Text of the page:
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Old 03-30-2014, 03:28 PM
 
3,715 posts, read 2,198,448 times
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Quote:
Originally Posted by Katiana View Post
I am glad you're happy with your house. You don't seem too worried about the energy efficiency, and that's OK. Believe me, I am tired of some of the judgmentalism on this forum.

Nope, I'm not worried at all. I keep my heat down and my costs would shock you. Installing new windows would not make them much less. I just about pass out when I have to go into one of the offices I work in, and it's 72 degrees. I hate winter/love summer, but what I hate more is artificial temps. I'd prefer hot natural air or cold natural air - I can dress to make myself more comfortable.

Yes, when it's really windy some of my shades move. But I haven't finished reglazing the windows and I really prefer the exchange of fresh air. If it's bone-chilling cold AND windy, I'll push the heat up a few degrees. I heat the entire house (2 floors, plus I keep the basement door open) for less than what I used to pay for a 3rd floor 5 room apartment, also in an old house. Took me a long time to figure it out, but I did. I even have 2-3 radiators turned off completely. I've done a lot of studying on what the old-timers did and I use passive heating to my full advantage. My office is in the master bedroom for that fact, plus I can work most of the day with the lights off. When I worked in the back rooms, I'd have to put the lights on by late morning. I mean, how much room do you really need in a room you just sleep in?

I've been missing the parting beads in the window at the head of the bed for 2 years now (removed them to refinish the windows in that room, and everything's become such a circular project that they got put on the back burner) and we've survived that too.

I do some house sitting, in much newer houses and about the one thing I can say I don't mind is central AC when it's really humid. OTOH I don't like it enough to retrofit it into my house, so I use a couple of window ACs when I need to.

I always check out new ideas, but if it comes to altering what I call the "historic fabric of the house", I rarely consider it.
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Old 03-30-2014, 03:52 PM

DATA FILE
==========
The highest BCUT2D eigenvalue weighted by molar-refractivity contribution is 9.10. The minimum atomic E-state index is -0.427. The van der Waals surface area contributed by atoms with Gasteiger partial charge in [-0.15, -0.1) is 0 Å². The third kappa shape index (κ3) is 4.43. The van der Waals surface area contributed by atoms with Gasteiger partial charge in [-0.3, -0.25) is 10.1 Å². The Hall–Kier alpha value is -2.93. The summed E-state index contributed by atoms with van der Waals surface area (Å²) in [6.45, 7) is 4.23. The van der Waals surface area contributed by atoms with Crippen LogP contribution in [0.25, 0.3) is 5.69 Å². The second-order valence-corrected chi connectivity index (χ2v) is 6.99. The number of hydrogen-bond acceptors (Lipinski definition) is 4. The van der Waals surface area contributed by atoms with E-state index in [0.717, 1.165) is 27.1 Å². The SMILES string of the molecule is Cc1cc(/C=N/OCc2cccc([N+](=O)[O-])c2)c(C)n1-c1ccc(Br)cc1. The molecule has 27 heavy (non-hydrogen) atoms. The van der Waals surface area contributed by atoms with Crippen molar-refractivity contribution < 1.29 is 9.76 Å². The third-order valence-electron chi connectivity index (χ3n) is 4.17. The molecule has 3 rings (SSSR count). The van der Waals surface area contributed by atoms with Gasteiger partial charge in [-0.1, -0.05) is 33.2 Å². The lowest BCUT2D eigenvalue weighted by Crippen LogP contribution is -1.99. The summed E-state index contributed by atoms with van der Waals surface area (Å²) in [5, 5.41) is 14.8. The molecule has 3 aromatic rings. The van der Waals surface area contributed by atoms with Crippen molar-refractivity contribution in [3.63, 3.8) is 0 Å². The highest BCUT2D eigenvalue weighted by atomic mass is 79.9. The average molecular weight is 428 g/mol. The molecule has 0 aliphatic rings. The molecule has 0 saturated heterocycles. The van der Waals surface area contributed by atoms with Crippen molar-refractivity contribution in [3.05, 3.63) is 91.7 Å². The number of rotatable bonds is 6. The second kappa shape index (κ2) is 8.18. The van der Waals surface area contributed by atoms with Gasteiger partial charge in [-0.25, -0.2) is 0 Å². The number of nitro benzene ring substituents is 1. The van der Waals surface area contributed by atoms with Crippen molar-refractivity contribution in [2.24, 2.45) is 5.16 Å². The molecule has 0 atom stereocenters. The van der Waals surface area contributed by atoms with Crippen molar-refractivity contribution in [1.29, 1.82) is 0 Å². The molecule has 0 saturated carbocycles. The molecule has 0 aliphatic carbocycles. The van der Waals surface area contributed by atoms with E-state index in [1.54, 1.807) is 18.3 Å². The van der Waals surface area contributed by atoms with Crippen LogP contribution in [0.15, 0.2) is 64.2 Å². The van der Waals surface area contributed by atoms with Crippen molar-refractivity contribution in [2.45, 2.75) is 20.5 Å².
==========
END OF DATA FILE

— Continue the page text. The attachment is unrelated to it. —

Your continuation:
Location: Youngstown, Oh.
4,896 posts, read 7,659,080 times
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Quote:
Originally Posted by Malloric View Post
Big plastic items in my house are insulation (wires), electric outlet covers/light switch covers.

My guess is that most old houses now have these plastic items as well. You can go down to Home Depot and buy yourself a real Built To Last wooden light switch cover if you really feel strongly that that's what means your house is non-disposable. Therefore, it's obviously very easy, per pantin, to make a disposable newer house non-disposable by replacing the cheap plastic electric outlet/light switch covers with Built To Last wooden ones.

Wiring is more a problem. I'd suggest just leaving it since all Built To Last houses pretty much have been electrified. The addition doesn't appear to have made them into disposable housing, so in my mind it must be the light/electric outlet covers. If you're a real Luddite, however, I suppose you could rip out all the wiring. Like all "modern" inventions, it's not like it adds any value.
I have a few aluminum rotary switch plate covers, probably from the original electric installation, and a couple metal (brass plated?) outlet covers, that were added later. But most of my switch plates and outlet covers are of the plastic variety. Unfortunately, I can't find any suitable plastic replacements for those at the big box stores. Modern plastic plates that I find are too flimsy. I think mine are probably bakelite, and I'll have to upgrade to metal or wood (or buy vintage) to replace the few that have cracked.

I doubt that this is what pantin23 had in mind, though.
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Old 03-30-2014, 03:58 PM
 
Location: Youngstown, Oh.
4,896 posts, read 7,659,080 times
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Quote: